Today, finally, we sign back in and register him for orientation and request a housing request form (seriously). I begin to feel pretty confident that we are now on the official “home stretch,” then click on the link to have a look at the immunization form, so I can find out what information I need to get from the pediatrician’s office.
I get an error message, bright red block print: I must wait 24 hours after paying the deposit before I can continue further.
This is a problem?
Imagine this: couple, sitting around, discussing whether they want to read the Sunday paper, “go to bed early,” or watch one of their latest Netflix deliveries, and one suggests: “I know! We’re bored, with nothing better to do, let’s log in to random university websites and FILL OUT IMMUNIZATION FORMS!!!!!!!!!”
Are you wordIcan’tsay kidding me?
Isn’t modern technology supposed to be making these kinds of processes easier?
Good thing we’re so darn motivated (some more than others).
Three moments of grace:
Yesterday, the Lincoln Park Zoo parking barricade won’t let the bus out. We are due for a rehearsal in 25 minutes. The church is at least 30 minutes away. The director must be stressing out beyond the comprehension of anyone who isn’t a performer, (although she appears to be completely calm), but she stands up, “ooohs” on a pitch (G, I think) to get the choristers attention, the choristers join in, and she asks them to rehearse the 3rd verse of one of their pieces for their concert. Forty young choristers sing, a capella, filling the bus with an ethereal, beautiful sound.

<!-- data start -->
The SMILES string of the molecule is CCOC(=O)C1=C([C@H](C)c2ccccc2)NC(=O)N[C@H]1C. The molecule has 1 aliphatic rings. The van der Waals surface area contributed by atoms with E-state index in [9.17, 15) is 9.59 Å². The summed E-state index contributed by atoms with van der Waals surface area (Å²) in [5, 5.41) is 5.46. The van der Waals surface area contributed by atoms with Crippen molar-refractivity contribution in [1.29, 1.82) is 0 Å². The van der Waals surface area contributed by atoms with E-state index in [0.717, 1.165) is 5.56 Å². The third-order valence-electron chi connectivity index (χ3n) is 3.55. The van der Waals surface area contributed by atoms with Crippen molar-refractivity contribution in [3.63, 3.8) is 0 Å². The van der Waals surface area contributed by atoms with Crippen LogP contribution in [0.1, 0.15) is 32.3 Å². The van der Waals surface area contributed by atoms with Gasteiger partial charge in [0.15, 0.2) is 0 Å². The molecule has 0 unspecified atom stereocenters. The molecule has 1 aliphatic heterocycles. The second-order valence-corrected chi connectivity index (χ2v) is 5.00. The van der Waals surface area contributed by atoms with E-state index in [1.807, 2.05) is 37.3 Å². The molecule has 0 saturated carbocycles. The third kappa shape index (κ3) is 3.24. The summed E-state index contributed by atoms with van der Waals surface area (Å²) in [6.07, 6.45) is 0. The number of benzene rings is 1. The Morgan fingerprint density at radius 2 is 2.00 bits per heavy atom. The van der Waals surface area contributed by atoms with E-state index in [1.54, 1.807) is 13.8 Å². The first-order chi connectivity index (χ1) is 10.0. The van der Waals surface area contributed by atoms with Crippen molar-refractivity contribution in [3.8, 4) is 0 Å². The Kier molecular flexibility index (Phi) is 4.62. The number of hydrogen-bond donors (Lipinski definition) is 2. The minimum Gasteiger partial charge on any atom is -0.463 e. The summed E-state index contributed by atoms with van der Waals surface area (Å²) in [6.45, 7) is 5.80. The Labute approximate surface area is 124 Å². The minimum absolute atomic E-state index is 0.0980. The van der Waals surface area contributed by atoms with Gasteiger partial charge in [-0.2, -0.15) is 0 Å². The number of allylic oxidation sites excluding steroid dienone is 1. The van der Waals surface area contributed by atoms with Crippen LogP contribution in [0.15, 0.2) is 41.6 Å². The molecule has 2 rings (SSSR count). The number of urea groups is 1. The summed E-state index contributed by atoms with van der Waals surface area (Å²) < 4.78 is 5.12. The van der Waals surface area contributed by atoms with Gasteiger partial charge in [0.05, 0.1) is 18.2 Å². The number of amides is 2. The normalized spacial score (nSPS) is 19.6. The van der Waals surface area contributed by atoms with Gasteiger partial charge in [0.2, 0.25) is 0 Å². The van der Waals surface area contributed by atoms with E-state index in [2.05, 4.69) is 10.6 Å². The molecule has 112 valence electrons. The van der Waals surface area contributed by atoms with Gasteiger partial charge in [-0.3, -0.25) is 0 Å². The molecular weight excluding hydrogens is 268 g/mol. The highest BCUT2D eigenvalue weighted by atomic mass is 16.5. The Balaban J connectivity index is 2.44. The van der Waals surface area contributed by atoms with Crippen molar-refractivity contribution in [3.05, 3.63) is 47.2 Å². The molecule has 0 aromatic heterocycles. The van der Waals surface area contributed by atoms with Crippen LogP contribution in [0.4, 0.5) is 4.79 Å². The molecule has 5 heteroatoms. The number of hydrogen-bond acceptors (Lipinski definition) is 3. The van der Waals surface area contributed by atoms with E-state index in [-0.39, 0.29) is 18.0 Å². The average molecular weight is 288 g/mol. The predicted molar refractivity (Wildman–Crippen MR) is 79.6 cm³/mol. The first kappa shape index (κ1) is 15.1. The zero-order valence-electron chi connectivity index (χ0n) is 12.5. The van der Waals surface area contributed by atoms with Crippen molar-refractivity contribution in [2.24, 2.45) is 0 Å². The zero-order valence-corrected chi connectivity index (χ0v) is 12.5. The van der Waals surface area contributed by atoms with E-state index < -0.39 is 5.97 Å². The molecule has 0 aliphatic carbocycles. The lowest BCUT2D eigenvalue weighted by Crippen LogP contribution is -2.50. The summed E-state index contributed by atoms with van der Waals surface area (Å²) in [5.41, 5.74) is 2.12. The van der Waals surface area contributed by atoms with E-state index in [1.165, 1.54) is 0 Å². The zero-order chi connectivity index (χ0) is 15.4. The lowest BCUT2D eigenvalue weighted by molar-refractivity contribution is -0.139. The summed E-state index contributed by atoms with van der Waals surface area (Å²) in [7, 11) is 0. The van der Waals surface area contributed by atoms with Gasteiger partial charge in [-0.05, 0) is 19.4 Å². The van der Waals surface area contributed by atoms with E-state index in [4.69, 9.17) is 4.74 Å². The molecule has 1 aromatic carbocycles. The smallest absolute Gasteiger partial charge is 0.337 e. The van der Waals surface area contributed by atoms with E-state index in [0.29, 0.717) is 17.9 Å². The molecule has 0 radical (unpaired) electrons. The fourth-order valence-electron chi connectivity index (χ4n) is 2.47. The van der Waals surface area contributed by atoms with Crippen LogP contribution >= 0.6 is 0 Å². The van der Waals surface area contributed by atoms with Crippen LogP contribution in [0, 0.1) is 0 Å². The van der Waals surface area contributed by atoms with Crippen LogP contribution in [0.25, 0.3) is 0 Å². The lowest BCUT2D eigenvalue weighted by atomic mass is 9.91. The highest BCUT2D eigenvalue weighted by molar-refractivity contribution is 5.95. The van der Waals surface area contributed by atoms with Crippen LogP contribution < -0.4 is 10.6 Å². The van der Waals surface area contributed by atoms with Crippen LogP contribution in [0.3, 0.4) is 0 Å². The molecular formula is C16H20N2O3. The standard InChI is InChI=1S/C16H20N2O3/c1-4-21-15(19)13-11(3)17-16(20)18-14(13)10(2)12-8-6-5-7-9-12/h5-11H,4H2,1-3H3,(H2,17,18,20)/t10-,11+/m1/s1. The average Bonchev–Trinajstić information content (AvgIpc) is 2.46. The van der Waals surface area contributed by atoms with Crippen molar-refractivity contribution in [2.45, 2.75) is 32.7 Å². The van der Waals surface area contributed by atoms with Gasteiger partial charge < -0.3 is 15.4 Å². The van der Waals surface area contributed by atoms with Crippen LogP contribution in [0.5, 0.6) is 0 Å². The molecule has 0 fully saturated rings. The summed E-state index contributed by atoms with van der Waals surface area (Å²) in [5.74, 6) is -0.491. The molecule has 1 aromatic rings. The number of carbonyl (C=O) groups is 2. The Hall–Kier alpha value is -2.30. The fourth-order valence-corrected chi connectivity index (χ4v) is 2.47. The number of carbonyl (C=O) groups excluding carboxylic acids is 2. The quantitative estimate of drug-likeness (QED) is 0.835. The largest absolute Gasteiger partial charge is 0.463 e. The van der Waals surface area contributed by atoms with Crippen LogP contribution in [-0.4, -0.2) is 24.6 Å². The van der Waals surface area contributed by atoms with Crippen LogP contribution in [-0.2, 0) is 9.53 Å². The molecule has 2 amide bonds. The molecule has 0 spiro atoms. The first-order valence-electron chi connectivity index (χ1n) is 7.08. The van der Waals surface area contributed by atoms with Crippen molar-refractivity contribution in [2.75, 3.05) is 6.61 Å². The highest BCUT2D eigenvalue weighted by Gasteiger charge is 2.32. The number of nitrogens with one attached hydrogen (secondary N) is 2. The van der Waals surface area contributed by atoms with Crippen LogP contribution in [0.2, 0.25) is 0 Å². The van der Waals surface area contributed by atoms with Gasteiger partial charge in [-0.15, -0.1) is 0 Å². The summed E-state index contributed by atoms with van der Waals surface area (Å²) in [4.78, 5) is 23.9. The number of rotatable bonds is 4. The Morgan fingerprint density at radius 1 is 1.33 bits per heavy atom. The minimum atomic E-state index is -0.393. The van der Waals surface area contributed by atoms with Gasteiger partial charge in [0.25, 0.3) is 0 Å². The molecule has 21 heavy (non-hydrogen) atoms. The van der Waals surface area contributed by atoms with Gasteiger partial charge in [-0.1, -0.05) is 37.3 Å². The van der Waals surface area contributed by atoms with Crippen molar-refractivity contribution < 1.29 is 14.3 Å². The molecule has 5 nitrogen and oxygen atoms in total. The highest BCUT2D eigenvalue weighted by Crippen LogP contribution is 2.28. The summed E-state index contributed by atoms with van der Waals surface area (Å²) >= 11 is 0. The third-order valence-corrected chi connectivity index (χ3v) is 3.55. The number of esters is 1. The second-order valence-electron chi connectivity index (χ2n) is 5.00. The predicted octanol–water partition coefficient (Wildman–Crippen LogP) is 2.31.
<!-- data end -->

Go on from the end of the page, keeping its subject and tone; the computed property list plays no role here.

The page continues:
Today, at the pool, the choir director wants to make an announcement. As she walks past, someone says “Good luck getting their attention,” so I start the G “ooooh” — by the time she’s at the end of the pool the whole group of children is singing along. It’s like magic. Works as well as in my piano classes when I turn the pianos off.
Tonight, after pizza at Giordano’s (40 children, 14 chaperones, LOTS of pizza) the children stand around in a big disorganized blob and sing “People who make music together.” The whole restaurant pauses to listen.
Ah, the calming, unifying power of music.
I’m riding today on a chartered bus with 35 members of a youth chorus (grades 4-9) and chaperones, on the way to Chicago for the choir to perform at a choral conference. I had been reading, (and, I admit it, napping a little), and looked up just as we passed through Gary, Indiana.